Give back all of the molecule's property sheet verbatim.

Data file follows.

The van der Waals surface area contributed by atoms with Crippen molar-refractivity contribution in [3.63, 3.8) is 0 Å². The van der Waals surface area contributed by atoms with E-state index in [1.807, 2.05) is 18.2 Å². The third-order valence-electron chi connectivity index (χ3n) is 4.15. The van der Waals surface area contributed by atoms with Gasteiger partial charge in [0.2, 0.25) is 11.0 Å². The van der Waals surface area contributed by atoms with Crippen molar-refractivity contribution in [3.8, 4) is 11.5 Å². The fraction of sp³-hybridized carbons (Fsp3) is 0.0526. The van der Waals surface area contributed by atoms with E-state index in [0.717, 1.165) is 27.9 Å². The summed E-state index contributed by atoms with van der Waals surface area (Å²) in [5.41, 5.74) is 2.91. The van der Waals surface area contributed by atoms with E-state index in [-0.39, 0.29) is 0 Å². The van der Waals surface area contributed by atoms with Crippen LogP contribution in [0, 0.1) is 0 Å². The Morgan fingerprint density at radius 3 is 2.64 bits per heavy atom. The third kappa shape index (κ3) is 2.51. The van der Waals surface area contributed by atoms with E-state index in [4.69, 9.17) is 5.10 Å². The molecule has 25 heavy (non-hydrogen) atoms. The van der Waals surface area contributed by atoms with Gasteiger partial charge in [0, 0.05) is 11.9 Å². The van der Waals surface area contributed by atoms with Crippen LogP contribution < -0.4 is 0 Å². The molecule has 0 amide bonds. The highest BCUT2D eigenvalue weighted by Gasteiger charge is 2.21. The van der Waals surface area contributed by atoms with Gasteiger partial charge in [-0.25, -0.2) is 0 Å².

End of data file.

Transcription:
The van der Waals surface area contributed by atoms with Crippen molar-refractivity contribution in [3.63, 3.8) is 0 Å². The van der Waals surface area contributed by atoms with E-state index in [1.807, 2.05) is 18.2 Å². The third-order valence-electron chi connectivity index (χ3n) is 4.15. The van der Waals surface area contributed by atoms with Gasteiger partial charge in [0.2, 0.25) is 11.0 Å². The van der Waals surface area contributed by atoms with Crippen molar-refractivity contribution in [3.8, 4) is 11.5 Å². The fraction of sp³-hybridized carbons (Fsp3) is 0.0526. The van der Waals surface area contributed by atoms with E-state index in [0.717, 1.165) is 27.9 Å². The summed E-state index contributed by atoms with van der Waals surface area (Å²) in [5.41, 5.74) is 2.91. The van der Waals surface area contributed by atoms with E-state index in [-0.39, 0.29) is 0 Å². The van der Waals surface area contributed by atoms with Crippen LogP contribution in [0, 0.1) is 0 Å². The Morgan fingerprint density at radius 3 is 2.64 bits per heavy atom. The third kappa shape index (κ3) is 2.51. The van der Waals surface area contributed by atoms with E-state index in [4.69, 9.17) is 5.10 Å². The molecule has 25 heavy (non-hydrogen) atoms. The van der Waals surface area contributed by atoms with Gasteiger partial charge in [0, 0.05) is 11.9 Å². The van der Waals surface area contributed by atoms with Crippen LogP contribution < -0.4 is 0 Å². The molecule has 0 amide bonds. The highest BCUT2D eigenvalue weighted by Gasteiger charge is 2.21. The van der Waals surface area contributed by atoms with Gasteiger partial charge in [-0.25, -0.2) is 0 Å².